A natural disaster can disrupt the lives of average citizens, and having the right supplies when it hits can mean the difference between life and death. Assembling these supplies in advance is the key to success.
If you’ve ever lived in a community that was in the path of a hurricane, you’ve seen the empty shelves and crowds at local supermarkets. Panic buying is a poor alternative to an organized plan of action, with many supplies unavailable by the time you get to the store.
But where to start? Lists of recommended items are long and sometimes so detailed that you mind just explodes at the thought of gathering it all. You can’t finish if you don’t start, however; begin to accumulate a few items each month and you’ll be much more likely to weather the storm.
I split my personal supplies into three types: short-, medium-, and long-term. A typical short-term event would be, say, a blizzard or other event that takes you off the grid for just a few days or not at all. A medium-term event could be the aftermath of a major hurricane, where weeks may go by without electricity. A classic long-term event would be an electromagnetic pulse (EMP), where years may go by without power.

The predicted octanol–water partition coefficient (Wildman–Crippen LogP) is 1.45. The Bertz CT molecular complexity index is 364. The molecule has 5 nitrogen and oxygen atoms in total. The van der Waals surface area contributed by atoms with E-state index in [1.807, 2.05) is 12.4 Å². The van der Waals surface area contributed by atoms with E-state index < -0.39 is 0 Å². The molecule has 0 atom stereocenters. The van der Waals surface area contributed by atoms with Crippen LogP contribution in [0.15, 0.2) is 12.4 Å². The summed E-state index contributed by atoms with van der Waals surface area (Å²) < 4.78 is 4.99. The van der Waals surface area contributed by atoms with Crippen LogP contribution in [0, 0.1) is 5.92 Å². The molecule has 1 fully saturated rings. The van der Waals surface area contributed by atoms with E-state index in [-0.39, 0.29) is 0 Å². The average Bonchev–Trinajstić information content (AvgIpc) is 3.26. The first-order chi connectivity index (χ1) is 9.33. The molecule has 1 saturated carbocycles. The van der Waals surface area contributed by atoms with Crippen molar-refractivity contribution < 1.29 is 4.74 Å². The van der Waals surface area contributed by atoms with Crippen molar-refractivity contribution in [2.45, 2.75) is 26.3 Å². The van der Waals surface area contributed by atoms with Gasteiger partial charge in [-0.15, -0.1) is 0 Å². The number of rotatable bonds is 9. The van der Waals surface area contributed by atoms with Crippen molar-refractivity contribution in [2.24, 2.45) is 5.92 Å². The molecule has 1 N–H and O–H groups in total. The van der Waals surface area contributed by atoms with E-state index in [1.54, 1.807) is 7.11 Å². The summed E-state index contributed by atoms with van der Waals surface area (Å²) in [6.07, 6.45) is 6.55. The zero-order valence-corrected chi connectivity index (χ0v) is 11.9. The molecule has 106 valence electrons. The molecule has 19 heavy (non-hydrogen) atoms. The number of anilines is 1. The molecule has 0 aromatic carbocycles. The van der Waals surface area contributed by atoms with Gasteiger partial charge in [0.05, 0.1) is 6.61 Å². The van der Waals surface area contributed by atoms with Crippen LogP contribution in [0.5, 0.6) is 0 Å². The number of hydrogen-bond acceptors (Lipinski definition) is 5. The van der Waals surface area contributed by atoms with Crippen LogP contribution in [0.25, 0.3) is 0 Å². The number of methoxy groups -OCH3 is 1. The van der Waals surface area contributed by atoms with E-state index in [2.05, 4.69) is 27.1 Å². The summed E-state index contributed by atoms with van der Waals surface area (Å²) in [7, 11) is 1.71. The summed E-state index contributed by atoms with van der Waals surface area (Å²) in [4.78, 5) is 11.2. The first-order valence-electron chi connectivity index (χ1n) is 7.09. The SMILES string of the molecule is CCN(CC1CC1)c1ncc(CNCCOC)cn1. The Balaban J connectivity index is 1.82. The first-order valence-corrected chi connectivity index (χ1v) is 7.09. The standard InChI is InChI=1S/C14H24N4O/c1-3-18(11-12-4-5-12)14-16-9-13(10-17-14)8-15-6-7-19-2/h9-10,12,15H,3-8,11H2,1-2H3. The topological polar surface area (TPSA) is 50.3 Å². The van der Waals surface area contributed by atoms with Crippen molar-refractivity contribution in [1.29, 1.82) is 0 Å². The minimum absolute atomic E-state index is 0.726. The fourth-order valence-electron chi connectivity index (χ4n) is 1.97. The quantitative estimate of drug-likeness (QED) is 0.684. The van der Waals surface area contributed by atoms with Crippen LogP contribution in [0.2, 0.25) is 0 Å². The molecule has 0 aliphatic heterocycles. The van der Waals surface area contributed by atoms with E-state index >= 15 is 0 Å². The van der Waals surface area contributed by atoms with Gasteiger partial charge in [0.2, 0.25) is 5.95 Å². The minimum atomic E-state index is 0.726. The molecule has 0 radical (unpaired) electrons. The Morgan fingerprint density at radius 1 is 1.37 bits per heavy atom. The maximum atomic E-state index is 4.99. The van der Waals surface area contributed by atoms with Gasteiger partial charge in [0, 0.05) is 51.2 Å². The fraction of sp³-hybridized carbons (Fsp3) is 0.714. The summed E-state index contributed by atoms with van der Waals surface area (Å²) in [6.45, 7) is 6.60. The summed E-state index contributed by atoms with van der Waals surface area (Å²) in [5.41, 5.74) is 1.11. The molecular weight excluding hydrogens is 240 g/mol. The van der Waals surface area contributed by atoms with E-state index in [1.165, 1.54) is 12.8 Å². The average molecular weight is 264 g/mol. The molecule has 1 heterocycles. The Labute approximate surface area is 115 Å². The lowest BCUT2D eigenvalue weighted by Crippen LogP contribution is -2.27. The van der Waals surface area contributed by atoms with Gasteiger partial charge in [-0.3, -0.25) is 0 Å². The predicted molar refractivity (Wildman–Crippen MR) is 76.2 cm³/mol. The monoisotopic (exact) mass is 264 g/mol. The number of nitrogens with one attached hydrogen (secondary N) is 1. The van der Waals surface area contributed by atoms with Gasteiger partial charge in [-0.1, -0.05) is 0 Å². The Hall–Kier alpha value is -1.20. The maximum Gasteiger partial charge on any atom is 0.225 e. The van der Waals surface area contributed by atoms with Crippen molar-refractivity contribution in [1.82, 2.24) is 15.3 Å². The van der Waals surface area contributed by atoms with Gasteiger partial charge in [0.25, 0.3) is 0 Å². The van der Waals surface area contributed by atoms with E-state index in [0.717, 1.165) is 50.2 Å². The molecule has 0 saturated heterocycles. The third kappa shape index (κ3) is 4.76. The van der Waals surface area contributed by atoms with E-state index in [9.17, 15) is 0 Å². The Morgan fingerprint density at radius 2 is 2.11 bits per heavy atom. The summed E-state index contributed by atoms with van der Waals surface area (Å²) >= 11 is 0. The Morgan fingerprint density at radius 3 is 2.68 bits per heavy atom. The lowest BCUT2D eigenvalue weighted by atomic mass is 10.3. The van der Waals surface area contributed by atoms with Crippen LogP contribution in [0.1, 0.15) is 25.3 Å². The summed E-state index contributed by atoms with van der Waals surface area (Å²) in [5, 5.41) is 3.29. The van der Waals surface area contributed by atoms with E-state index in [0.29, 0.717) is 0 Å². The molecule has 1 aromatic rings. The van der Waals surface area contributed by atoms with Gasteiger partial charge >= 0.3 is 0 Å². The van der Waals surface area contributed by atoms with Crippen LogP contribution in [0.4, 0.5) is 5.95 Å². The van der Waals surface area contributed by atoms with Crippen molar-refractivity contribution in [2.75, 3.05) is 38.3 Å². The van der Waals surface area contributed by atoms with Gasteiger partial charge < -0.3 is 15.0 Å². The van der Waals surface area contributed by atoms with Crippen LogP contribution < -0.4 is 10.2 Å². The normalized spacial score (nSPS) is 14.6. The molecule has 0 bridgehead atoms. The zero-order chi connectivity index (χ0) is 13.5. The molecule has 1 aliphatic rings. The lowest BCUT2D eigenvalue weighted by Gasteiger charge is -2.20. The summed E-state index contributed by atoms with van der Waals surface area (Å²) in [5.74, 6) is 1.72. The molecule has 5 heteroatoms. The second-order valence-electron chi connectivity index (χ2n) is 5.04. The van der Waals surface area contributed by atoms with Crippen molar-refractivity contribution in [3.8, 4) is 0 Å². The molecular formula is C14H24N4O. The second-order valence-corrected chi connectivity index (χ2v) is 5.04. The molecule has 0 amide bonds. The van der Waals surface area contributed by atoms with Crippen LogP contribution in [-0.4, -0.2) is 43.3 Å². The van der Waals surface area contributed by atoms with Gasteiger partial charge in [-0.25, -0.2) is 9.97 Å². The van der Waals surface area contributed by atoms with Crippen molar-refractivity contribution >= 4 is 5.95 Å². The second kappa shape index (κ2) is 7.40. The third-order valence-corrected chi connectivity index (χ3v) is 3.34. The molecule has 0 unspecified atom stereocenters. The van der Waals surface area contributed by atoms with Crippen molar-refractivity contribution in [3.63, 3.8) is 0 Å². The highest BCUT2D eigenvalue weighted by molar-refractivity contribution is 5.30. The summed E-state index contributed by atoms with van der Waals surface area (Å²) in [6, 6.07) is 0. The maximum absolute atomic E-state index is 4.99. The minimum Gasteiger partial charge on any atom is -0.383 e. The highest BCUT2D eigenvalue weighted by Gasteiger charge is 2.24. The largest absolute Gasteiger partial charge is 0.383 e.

Preparing for any emergency involves knowing who you will be responsible for. If you have family with special needs, consider extra supplies tailored for them. Infants and children require even more thought when gathering supplies, like formula and diapers. Older members of your family may need items to keep them safe and healthy, like extra medications, adult diapers, or walkers.
The categories of items you’ll need (called “preps”) don’t really change with the length of time off the grid, but the quantities and variety do. The amount you stockpile depend upon what event your community is most at risk to experience.